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The Best Place to Birth

I had two babies in the United States and two babies in Switzerland. Hands down, the Swiss experience was way better.

It’s not just the Swiss who know how to coddle a mommy-to-be in style—if the news stories about Duchess Kate’s pricey hospital suite are true, she will be in as much comfort as possible while pushing something so big out of something so small.

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I was hospitalized for three months, on strict bed rest while pregnant with twins, when we lived in Zürich. But, allow me to qualify the term hospitalized—it was more like a resort. I’ll call it a hos-sort. When we checked into the hos-sort for what was supposed to be a routine procedure and turned into a quarter-year stay, the first thing I noticed was the sleek, Swiss design of the "guest services" counter. Gleaming white and smooth, it looked like it was straight out of Architectural Digest, more than a utilitarian patient check-in post. The two women standing behind the counter had teeth as gleaming white and shiny as the counter. Their hair pulled neatly back, they weren’t wearing uniforms, rather dressed in cute, sweater sets and TOD’s loafers.

As they were checking me in, my husband told me to look over my shoulder. There, just on the other side of the hospital’s main entrance was a cocktail bar, in full swing at 10 a.m. Sitting alongside hospital visitors at the bar was a man in a hospital gown, having a smoke and what looked to be an Old Fashioned. This place is awesome, I thought.

My private room was more like a suite, outfitted with a soft, brown leather sofa and two highly designed leather chairs. Of course, the bathroom was en suite, but within it were tubes and bottles of private label moisturizers, body wash, shampoo and conditioner, which all smelled of Alpine air and edelweiss.

I’d call room service and order a bottle of Chianti or Prosecco, assorted French and Swiss cheeses and pommes frites (French fries) for the girls.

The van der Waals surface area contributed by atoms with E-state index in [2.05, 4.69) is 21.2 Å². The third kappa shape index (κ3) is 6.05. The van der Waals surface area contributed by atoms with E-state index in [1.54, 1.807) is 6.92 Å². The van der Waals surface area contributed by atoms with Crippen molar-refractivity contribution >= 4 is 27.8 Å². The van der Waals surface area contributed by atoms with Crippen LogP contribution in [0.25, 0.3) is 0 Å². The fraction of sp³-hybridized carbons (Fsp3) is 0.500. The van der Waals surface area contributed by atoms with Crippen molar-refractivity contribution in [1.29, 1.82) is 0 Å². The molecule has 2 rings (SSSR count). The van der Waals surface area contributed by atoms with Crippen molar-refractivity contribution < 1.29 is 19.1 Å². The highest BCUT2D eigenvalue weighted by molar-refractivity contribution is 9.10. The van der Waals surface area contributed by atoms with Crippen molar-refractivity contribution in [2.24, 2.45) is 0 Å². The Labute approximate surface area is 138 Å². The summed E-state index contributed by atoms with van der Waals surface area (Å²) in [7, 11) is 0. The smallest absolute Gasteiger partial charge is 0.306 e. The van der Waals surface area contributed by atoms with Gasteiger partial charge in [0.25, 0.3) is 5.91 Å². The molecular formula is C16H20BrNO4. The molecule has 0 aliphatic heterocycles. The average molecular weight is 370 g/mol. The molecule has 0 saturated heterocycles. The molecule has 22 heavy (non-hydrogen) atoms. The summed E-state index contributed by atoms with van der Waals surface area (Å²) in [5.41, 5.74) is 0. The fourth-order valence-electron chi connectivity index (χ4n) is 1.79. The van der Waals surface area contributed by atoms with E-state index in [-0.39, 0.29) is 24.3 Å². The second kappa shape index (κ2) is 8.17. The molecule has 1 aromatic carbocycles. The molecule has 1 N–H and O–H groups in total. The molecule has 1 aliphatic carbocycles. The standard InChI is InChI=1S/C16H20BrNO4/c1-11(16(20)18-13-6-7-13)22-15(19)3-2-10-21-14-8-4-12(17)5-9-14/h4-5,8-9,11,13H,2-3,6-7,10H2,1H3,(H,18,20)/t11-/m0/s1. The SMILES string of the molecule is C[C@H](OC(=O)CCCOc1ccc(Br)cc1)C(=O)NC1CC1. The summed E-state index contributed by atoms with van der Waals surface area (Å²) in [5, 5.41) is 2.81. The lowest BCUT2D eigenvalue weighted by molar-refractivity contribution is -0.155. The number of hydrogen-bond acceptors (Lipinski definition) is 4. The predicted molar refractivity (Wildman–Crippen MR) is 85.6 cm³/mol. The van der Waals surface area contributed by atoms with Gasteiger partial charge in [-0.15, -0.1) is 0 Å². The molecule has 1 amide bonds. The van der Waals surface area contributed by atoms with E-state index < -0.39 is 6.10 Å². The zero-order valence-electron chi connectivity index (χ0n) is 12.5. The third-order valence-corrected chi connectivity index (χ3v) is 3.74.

My nurse came into the room to welcome me. She asked if I had, “a special wish?” I really thought she was serious and almost replied that I would like a unicorn, but upon realizing that this was her Swiss way of asking if I needed anything at the moment, I passed. She told me that there would be coffee and tea service every afternoon at 3 p.m., then handed me two menu cards; one was from the regular hospital kitchen (which was super, she enthused) and one from the gourmet restaurant that was located on the top floor of the hospital situated in a wealthy, Zürich suburb. She said I was lucky because the food was so delicious, the restaurant so well known, that reservations were needed to have dinner there, except for hospital guests. I ordered a healthy shrimp curry with steamed basmati rice and a glass of milk for dinner. She asked what time I would like it to be served, and I tried to suppress a giggle—I get to choose when dinner is served? OK, how about 7:10? Of course, it being Switzerland, there was a knock on my door at 7:10 exactly.

Once we discovered that I would be spending the duration of my pregnancy in the hospital, my parents came from the States to help with our two young daughters. A few times each week, they would visit me in the hospital after picking up my girls from school. I’d call room service and order a bottle of Chianti or Prosecco, assorted French and Swiss cheeses and pommes frites (French fries) for the girls. A red-coated waiter was dispatched to my elegant room and opened the wine with flourish. Other days, friends would come to have lunch with me—ordering from the posh, hospital restaurant. It was all very civilized.

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All good things must come to an end, and eventually, our twins were born. The hospital sent me packing, back to our very unsleek home, where, rather than Alpine-valley-scented lotions awaiting me, I was slathered in spit-up and a double dose of baby poo. I was entering a new reality of four children under the age of 7, but could still daydream of my indulgent months at the Swiss hos-sort.

Healthy Shrimp Curry


1 to 2 tablespoons vegetable oil

2 cloves garlic, chopped

1 huge shallot, or 1 medium onion, chopped

2-inch piece fresh ginger root, peeled and chopped

1 heaping tablespoon garam masala

1 teaspoon cumin powder

1/2 teaspoon coriander powder

1/2 teaspoon turmeric powder

2 tins chopped tomatoes with their juice

2 mild green chilis, seeded and diced

1 red bird's eye chili (hot!), carefully seeded and diced

1/2 teaspoon salt

2/3 cup natural (plain) yogurt

1 bunch fresh coriander (cilantro) leaves, chopped

1 1/2 pounds peeled, deveined, raw shrimp


1. Have everything chopped and ready to go. Place a large wok or large soup pot over medium-high heat, and pour the oil into it. Heat the oil up then add in the shallot (onion), garlic and ginger. Stir-fry for just a minute then add in all the spices, stir fry to "toast" everything, for 1 to 2 minutes. Now add in the tomatoes, both chilis and salt. Stir, bring to a simmer and allow to cook for 10 minutes.

2. After 10 minutes, add in the yogurt and coriander (cilantro), stir, then chuck in the shrimp. Submerge all of the pieces, cover and simmer gently until the fish is just cooked—about 10 minutes. Serve with basmati rice and naan bread.

Serves 6

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